Yet there is another interesting thing that comes up, and that is how animals in captivity generally can't be returned to the wild. Well, the Lion did, but being born and bred in a zoo sort of indicated that there were things he couldn't do and wasn't used to. In a way we find he constantly trying to fight that savage nature that regularly rises up inside of him in the zoo he was given meat but out in the wild he had to go and find it himself. However a part of me doesn't really want to think about this movie all too deeply because, well, it didn't really thrill me all that much, though I had to admit that there are two more waiting to be watched, but whether I will watch them or not is another story.
T2 Trainspotting (2017)
Revisiting the Past
I'm still in two minds about this film. In one sense it continued to demonstrate Boyle's brilliance as a film maker, and also answered a number of questions that were left unanswered from the first film, such as why it was called 'Trainspotting'. However in another sense I felt that the first film was complete in and of itself and really didn't need a sequel. However, after being impacted the way I was by the first film, and also being intrigued by the trailer (which also reminded me that I hadn't seen the first film) it went without saying that I was going to see this one. Mind you, I seem to be pretty hit and miss when it comes to predicting which films would be packed and which wouldn't, and a part of me expected that on this opening weekend I was going to be fighting for a ticket. Turned out that I wasn't.
Anyway, as we know from the last film, it ends with Renton heading out of London carrying a bag containing twelve thousand pounds, and with Begby being arrested namely because he is smashing up the hotel. So, the question is raised, especially twenty years after the conclusion of the first film, is what happened to them. Honestly, I really don't think it is a story that needs to be told, and a part of me was not actually expecting all that much when it came to this film. However, it turned out that I was actually quite surprised T2 actually goes a lot further than simply 'what happened to them'.
In a way T2 is more about the past as well as the future rather than simply showing us what happened to them we also go back in time to see where they came from. In sense, the first movie introduced us to a group a junkies, and all we saw them was as junkies. Okay, much of the film was about Renton attempting to shake his habit, but in other ways we didn't see much beyond their immediate lives. I guess this is the key to both films when they are junkies there is nothing beyond the immediate now, and nothing beyond that next hit. In a way there is no past, and the future is only as much as it takes to get high existence is meaningless.
Twenty years later and suddenly we are in a different world. Another aspect of the original film was that Renton couldn't escape the habit because he couldn't escape his friends, and the only way he escaped the habit was not just through some tough love by his parents, but also eventually walking away from those friends. Now we see a different Renton, a Renton who has returned to Edingburgh not just to seek out the past, and to look for a new future. In a way what the film seems to do is to flesh the characters out a lot more so they actually become real people as opposed to just junkies.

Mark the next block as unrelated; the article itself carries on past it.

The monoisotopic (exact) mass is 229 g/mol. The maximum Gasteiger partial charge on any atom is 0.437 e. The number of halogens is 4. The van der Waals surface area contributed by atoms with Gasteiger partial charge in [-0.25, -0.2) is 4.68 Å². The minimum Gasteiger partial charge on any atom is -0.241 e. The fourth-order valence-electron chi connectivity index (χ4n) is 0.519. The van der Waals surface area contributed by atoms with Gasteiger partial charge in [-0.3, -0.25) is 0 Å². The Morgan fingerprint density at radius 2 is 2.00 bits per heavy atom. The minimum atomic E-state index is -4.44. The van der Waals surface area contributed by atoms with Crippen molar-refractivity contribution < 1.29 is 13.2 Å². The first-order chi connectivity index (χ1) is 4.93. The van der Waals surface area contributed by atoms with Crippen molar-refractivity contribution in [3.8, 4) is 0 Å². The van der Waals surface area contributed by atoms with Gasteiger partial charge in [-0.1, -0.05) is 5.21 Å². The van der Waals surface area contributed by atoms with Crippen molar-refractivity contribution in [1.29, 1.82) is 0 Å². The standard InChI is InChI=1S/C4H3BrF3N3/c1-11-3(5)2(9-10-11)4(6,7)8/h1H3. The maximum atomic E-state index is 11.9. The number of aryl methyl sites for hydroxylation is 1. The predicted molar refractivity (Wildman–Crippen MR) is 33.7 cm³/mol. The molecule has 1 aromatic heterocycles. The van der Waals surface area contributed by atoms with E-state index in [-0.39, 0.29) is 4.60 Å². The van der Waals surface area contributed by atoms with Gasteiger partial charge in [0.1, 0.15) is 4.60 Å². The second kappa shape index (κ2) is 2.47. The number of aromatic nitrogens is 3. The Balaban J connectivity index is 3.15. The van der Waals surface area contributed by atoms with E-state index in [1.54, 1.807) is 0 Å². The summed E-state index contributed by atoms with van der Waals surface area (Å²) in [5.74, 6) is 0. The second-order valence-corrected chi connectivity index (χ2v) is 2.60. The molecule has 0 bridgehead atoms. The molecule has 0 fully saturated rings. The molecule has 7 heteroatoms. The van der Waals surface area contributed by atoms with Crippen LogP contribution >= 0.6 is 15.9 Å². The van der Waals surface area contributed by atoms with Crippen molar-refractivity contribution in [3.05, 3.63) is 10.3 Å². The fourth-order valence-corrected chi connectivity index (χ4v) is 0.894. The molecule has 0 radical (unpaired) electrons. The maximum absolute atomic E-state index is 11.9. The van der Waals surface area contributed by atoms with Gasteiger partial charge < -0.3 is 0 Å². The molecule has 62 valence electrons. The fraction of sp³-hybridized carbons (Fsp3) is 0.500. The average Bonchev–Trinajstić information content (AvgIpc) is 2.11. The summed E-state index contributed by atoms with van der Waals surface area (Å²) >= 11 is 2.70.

Another thing that jumped out at me was how time passes. In a sense twenty years has passed and each of the characters seemed to have completely missed those twenty years. Renton was in Amsterdam, Spud was, and still is, a Junkie, and Begby is in Gaol. The only person that seems to have done something is Sickboy, though his life seems to revolve around scrapping whatever money he can get together to support a rather expensive cocaine addiction. In a sense life has suddenly passed them all by sure, Renton may have chosen life, and it was a life that needed to be lived outside of Edinburgh.
However, it is interesting how we look at the nature of addiction everybody is addicted to something, and as Renton tells Spud, to get off the heroin one needs something to replace it, and what he does is that he replaces it by becoming a fitness junky. Sure, back in the day they spoke about choosing life, yet looking at the world twenty years on, that life that one chooses seems to be little different from the life of the heroin addict where we spend our lives trying to get our hands on whatever money we can to make our lives as comfortable as possible, yet realising in the end that this life we are pursuing is just as empty as that of the Junkies.
The Great Wall (2016)
An American Film set in China
There seemed to be a lot of lead up to this film that, in the end, pretty much turned out to be another mindless action flick. Mind you, the cinema I saw this film in had reclining seats, which was pretty cool, but that also meant that the number of people that could watch it were somewhat less, making the price of the tickets more. Still, that is somewhat irrelevant to the film itself. The thing was that when I discovered that the film was directed by a Chinese director made me think that it might have some classic Hong Kong cinema elements in it it didn't.